One of my favorite things to do is stand in my backyard and stare at the stars in the sky.
Although we live in a city with a lot of lights that distract from the beauty of the night sky, the stars that hover over our backyard twinkle as bright as they used to out in the country where I was raised.
As a little girl, my father would stand with me out in the darkness of our 40-acre farm and try to teach me the constellations. I can remember leaning my head back and staring at the bright lights above. As a retired Air Force navigator who used to fly by the stars, he loved to stare at the sky with me.
My father was around 28 years old when I was born. I was the retirement baby my mother planned for—and he had not. My father was forced to medically retire from the Air Force because of an eye disease, presumed ocular histoplasmosis, that caused hemorrhaging and scarring in both eyes. Histoplasmosis is a fungus that is found in bird droppings and is endemic to the Mississippi River Valley.
All of these years later, there is no cure for those affected. Now in his 70s, my father receives shots in his eyes every six weeks to stop the progression of the disease. He is now virtually blind, left only with memories of the stars he so loved.
I have a lot in common with my father, including presumed ocular histoplasmosis that ravaged my eyes in my early 20s. I am not sure where I was infected, but it most likely happened either on the farm where I was raised or in New Orleans, where I attended my first year of college. It’s not really important where I picked it up though; what’s important is the impact that it’s had on my life.
One day while lying in bed reading in our townhome in Aurora, Colorado, where my husband, an airmen, was stationed, I noticed that every other letter on the page disappeared. I recall getting up and going to the bathroom to check my contacts. I took them out and put on my glasses and naively thought that would correct the issue. A couple of weeks later, we went to a movie theater. During a walk down the aisle to go to the restroom, I noticed that every other light along the way disappeared.
That was the moment the fear hit me. Fear of the unknown. Fear of not being able to see my family. Fear of my life changing forever.
Soon thereafter, I went to a retinal specialist to have my eyes assessed. Like my father, I had “histo spots” in the center of my vision in my left eye and around the perimeter of my right eye. I was given a shot in my left eye to try to stop the scarring from getting worse. Having a needle come at my eye was quite the experience. I was given an eye patch to wear over my left eye and told to “get rid of the stress in my life”—to which I, a mother of two toddlers and a new wife with dreams of college, laughed at.
My eyes stabilized and I adapted to the blind spot in my left eye. The most immediate impact was my loss of depth perception, which affected my driving and my participation in my church’s softball team; I could no longer catch a ball or hit a home run. Humans are amazing in their ability to adapt to disability, and I was no different. I saw a retinal specialist once a year since my 20s and had my father to turn to for support over the years.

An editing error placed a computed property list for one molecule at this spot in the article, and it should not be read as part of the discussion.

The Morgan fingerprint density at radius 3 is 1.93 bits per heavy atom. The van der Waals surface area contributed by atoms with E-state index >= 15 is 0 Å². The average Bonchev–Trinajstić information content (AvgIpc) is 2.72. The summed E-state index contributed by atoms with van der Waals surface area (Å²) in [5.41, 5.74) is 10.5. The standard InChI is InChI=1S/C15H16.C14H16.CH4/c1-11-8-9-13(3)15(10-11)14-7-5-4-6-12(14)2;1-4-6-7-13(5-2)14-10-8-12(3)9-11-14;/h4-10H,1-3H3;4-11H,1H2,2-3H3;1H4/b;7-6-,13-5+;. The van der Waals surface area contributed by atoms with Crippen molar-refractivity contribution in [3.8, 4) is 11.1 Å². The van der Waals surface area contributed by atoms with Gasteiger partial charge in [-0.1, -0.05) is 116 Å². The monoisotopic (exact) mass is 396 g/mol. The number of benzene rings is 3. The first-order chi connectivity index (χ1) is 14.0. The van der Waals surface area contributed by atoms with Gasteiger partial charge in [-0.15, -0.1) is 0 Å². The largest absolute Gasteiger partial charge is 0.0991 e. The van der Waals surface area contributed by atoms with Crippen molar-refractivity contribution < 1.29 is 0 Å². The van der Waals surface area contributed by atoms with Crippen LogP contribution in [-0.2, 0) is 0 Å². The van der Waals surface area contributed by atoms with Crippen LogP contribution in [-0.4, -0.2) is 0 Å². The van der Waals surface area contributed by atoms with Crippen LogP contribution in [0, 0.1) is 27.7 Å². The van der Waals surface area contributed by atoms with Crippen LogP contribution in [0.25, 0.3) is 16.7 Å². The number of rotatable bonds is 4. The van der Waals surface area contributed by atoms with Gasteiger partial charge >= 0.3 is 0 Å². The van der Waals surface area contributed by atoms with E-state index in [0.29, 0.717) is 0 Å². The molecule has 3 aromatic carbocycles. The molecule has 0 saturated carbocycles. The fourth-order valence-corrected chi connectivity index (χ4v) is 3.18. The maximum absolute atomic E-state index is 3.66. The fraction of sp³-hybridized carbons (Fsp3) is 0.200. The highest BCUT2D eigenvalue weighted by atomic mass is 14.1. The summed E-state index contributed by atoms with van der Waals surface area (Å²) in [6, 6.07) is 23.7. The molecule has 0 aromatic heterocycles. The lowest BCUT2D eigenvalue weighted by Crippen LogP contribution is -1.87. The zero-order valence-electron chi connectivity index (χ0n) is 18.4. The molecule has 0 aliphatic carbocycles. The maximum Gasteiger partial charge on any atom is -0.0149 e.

Several years ago, while we lived in rural Georgia, I developed an ocular distortion in my right eye out of the blue. I thought it was an ocular migraine; however, the bright wavy lines did not go away. I went to a local specialist who saw nothing that would explain the distortion. I was then sent to a retinal specialist in Savannah who did not see anything related to the histoplasmosis. I was then sent to a neurologist to have my ocular nerve checked. The results of the CAT scan came back normal.
Many appointments, lots of tests, and a series of blinding pictures of my eyes later, I was sent home with no answers. I learned to live with the constant wavy distortion in my right eye. Reading was more difficult, which was tough as a professor who was required to read her own work and that of others.
When we moved back to Tampa in 2018, I made an appointment with the eye clinic that I’ve gone to since I was in eighth grade. They have amazing doctors on staff and my father had recommended his retinal specialist. During my first appointment, I had baseline photos of my scarring taken and was told that my eyes were stable. I failed to mention the ocular distortion because I was told it was basically my imagination in Georgia. It was getting harder to see though, so I scheduled a follow-up appointment where I described the distortion. After more pictures and an angiogram, I was told that I was seeing a “histo spot” in my right eye. My doctor reassured me that I was not crazy and wasn’t imagining the distortion.
A few months later, another distortion showed up in my left eye—the one already with a scar in the center of my vision. I went back and was told that there was nothing that could be done and to come every six months. I check my eyes daily now and have accepted the fact that at the age of 49, I am headed down the same starry path that my father has. A path that leads to loss, both of my independence and the joy of seeing the faces of my family.
All these years later, my father and I are staring at the stars in our eyes. Constantly twinkling whether our eyes are open or closed. They are ever-present and as bright as the stars in the night sky.